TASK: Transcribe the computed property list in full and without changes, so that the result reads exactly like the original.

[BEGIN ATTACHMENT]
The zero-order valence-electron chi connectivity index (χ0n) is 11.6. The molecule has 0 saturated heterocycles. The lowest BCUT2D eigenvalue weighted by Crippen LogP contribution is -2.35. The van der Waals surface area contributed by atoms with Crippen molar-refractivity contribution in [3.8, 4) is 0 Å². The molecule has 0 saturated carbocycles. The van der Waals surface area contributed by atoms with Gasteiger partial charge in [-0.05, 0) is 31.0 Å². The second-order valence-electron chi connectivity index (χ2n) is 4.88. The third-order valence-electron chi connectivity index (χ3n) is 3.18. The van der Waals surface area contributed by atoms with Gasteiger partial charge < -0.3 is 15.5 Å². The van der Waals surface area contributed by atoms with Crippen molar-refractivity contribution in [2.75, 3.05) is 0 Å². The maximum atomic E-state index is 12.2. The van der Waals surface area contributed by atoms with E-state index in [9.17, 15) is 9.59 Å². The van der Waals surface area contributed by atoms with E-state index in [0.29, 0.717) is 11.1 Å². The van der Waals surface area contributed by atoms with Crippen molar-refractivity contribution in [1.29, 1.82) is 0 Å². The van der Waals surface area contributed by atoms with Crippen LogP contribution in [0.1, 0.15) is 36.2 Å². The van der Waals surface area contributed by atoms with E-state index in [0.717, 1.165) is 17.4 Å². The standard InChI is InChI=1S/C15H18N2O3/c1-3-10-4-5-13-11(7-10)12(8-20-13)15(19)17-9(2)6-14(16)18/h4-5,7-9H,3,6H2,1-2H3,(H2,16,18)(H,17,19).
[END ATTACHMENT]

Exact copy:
The zero-order valence-electron chi connectivity index (χ0n) is 11.6. The molecule has 0 saturated heterocycles. The lowest BCUT2D eigenvalue weighted by Crippen LogP contribution is -2.35. The van der Waals surface area contributed by atoms with Crippen molar-refractivity contribution in [3.8, 4) is 0 Å². The molecule has 0 saturated carbocycles. The van der Waals surface area contributed by atoms with Gasteiger partial charge in [-0.05, 0) is 31.0 Å². The second-order valence-electron chi connectivity index (χ2n) is 4.88. The third-order valence-electron chi connectivity index (χ3n) is 3.18. The van der Waals surface area contributed by atoms with Gasteiger partial charge < -0.3 is 15.5 Å². The van der Waals surface area contributed by atoms with Crippen molar-refractivity contribution in [2.75, 3.05) is 0 Å². The maximum atomic E-state index is 12.2. The van der Waals surface area contributed by atoms with E-state index in [9.17, 15) is 9.59 Å². The van der Waals surface area contributed by atoms with E-state index in [0.29, 0.717) is 11.1 Å². The van der Waals surface area contributed by atoms with Crippen molar-refractivity contribution in [1.29, 1.82) is 0 Å². The van der Waals surface area contributed by atoms with Crippen LogP contribution in [0.1, 0.15) is 36.2 Å². The van der Waals surface area contributed by atoms with E-state index in [0.717, 1.165) is 17.4 Å². The standard InChI is InChI=1S/C15H18N2O3/c1-3-10-4-5-13-11(7-10)12(8-20-13)15(19)17-9(2)6-14(16)18/h4-5,7-9H,3,6H2,1-2H3,(H2,16,18)(H,17,19).